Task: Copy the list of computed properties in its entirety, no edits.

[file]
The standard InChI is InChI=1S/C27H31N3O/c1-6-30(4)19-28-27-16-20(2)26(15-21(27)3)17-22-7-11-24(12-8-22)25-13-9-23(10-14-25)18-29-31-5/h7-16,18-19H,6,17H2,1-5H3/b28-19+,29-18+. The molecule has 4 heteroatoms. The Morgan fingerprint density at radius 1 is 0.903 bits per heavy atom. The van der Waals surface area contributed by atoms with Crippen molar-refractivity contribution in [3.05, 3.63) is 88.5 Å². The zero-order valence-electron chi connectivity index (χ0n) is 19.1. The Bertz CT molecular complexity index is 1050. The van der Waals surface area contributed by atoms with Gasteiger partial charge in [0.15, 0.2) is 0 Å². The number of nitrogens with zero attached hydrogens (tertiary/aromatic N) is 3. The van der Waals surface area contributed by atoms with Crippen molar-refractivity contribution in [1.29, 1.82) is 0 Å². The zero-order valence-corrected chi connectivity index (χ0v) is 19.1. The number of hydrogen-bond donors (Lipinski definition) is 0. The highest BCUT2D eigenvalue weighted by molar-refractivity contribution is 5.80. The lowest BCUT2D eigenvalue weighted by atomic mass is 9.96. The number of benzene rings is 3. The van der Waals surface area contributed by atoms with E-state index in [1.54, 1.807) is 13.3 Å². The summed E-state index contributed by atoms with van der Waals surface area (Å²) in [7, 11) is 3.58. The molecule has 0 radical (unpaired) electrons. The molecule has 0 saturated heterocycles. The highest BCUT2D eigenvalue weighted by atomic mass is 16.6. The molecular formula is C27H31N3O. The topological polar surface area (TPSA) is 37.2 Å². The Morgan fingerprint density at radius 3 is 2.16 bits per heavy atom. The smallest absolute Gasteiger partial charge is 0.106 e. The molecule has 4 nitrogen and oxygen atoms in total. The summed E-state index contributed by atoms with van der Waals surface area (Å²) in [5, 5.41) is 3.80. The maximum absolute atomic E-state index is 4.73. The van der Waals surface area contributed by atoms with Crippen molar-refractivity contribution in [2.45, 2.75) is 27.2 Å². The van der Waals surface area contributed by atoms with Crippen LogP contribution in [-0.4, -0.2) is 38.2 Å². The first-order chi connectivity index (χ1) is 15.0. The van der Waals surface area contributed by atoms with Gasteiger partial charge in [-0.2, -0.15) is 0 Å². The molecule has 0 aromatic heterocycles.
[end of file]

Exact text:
The standard InChI is InChI=1S/C27H31N3O/c1-6-30(4)19-28-27-16-20(2)26(15-21(27)3)17-22-7-11-24(12-8-22)25-13-9-23(10-14-25)18-29-31-5/h7-16,18-19H,6,17H2,1-5H3/b28-19+,29-18+. The molecule has 4 heteroatoms. The Morgan fingerprint density at radius 1 is 0.903 bits per heavy atom. The van der Waals surface area contributed by atoms with Crippen molar-refractivity contribution in [3.05, 3.63) is 88.5 Å². The zero-order valence-electron chi connectivity index (χ0n) is 19.1. The Bertz CT molecular complexity index is 1050. The van der Waals surface area contributed by atoms with Gasteiger partial charge in [0.15, 0.2) is 0 Å². The number of nitrogens with zero attached hydrogens (tertiary/aromatic N) is 3. The van der Waals surface area contributed by atoms with Crippen molar-refractivity contribution in [1.29, 1.82) is 0 Å². The zero-order valence-corrected chi connectivity index (χ0v) is 19.1. The number of hydrogen-bond donors (Lipinski definition) is 0. The highest BCUT2D eigenvalue weighted by molar-refractivity contribution is 5.80. The lowest BCUT2D eigenvalue weighted by atomic mass is 9.96. The number of benzene rings is 3. The van der Waals surface area contributed by atoms with E-state index in [1.54, 1.807) is 13.3 Å². The summed E-state index contributed by atoms with van der Waals surface area (Å²) in [7, 11) is 3.58. The molecule has 0 radical (unpaired) electrons. The molecule has 0 saturated heterocycles. The highest BCUT2D eigenvalue weighted by atomic mass is 16.6. The molecular formula is C27H31N3O. The topological polar surface area (TPSA) is 37.2 Å². The Morgan fingerprint density at radius 3 is 2.16 bits per heavy atom. The smallest absolute Gasteiger partial charge is 0.106 e. The molecule has 4 nitrogen and oxygen atoms in total. The summed E-state index contributed by atoms with van der Waals surface area (Å²) in [5, 5.41) is 3.80. The maximum absolute atomic E-state index is 4.73. The van der Waals surface area contributed by atoms with Crippen molar-refractivity contribution in [2.45, 2.75) is 27.2 Å². The van der Waals surface area contributed by atoms with Crippen LogP contribution in [-0.4, -0.2) is 38.2 Å². The first-order chi connectivity index (χ1) is 15.0. The van der Waals surface area contributed by atoms with Gasteiger partial charge in [-0.2, -0.15) is 0 Å². The molecule has 0 aromatic heterocycles.